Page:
US­INg MouTh­WASh MAy TrIg­gEr dI­A­bETES rISk

The Sunday Guardian - - Covert -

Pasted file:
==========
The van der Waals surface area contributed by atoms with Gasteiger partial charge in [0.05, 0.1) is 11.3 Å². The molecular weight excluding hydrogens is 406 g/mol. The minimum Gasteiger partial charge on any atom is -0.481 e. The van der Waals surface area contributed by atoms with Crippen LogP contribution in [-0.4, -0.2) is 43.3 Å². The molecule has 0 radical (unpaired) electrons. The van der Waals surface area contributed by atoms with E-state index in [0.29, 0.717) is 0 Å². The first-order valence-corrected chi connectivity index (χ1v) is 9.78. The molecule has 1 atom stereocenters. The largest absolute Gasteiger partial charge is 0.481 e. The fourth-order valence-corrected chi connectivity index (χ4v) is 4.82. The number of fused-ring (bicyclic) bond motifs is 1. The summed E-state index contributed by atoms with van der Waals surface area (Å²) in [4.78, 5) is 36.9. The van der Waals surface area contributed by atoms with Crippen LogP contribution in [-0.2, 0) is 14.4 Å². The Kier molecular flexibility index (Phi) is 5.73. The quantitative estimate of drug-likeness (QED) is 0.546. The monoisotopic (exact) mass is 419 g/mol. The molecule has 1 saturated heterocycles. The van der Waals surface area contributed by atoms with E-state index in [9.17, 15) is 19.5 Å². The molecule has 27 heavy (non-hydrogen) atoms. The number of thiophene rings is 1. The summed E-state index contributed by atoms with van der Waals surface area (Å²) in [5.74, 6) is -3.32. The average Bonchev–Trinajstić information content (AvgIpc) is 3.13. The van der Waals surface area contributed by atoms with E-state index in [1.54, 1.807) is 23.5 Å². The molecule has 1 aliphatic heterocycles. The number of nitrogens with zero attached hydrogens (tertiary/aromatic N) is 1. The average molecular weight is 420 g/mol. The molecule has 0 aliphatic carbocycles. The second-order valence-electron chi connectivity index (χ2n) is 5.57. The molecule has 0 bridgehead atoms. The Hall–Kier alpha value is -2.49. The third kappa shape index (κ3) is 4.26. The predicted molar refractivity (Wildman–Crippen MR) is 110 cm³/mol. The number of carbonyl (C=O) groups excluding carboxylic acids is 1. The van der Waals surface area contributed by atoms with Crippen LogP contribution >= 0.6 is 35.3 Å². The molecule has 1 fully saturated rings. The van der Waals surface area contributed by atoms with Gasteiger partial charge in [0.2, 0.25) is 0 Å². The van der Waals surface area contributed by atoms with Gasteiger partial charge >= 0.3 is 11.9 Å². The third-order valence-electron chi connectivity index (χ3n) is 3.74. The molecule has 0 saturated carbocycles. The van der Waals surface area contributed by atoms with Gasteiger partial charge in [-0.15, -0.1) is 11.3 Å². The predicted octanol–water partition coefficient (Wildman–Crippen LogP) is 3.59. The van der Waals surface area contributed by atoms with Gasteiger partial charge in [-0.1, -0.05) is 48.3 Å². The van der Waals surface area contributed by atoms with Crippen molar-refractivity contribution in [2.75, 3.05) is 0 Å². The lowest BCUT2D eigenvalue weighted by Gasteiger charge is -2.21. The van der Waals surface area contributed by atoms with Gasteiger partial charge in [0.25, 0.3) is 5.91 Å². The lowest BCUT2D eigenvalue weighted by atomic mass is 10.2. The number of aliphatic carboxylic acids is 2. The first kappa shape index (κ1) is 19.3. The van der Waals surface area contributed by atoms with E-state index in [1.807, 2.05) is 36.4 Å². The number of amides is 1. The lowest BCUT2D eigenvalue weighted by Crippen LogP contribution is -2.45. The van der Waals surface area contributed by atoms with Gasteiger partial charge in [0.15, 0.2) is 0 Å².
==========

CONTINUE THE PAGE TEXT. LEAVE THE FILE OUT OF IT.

NEW YORK: Most of us are in the habit of us­ing mouth­wash as a part of oral hy­giene. But are you aware that your rou­tine may spike the su­gar level in your blood? Peo­ple who use mouth­wash at least twice daily are at ap­prox­i­mately 55% higher risk of de­vel­op­ing di­a­betes, when com­pared to less fre­quent users, found a new study.The study, pub­lished in the jour­nal Nitric Ox­ide, stated that most mouth­wash con­tain anti- bac­te­rial in­gre­di­ents, which could im­pact the pro­duc­tion of oral mi­crobes that may ham­per the nitric ox­ide for­ma­tion in the mouth. This might pre­dis­pose to meta­bolic dis­or­ders, cause ma­jor shifts in blood pres­sure lev­els and lead to an in­creased risk of di­a­betes, at the same time. “Our aim was to eval­u­ate the as­so­ci­a­tion be­tween base­line over­the-counter mouth­wash use and de­vel­op­ment of pre-di­a­betes/di­a­betes over a 3-year fol­low-up,” said Kau­mudi J. Jo­shipura, re­searcher at Har­vard Univer­sity. The find­ing showed that mouth­wash use lower than twice daily showed no as­so­ci­a­tion.

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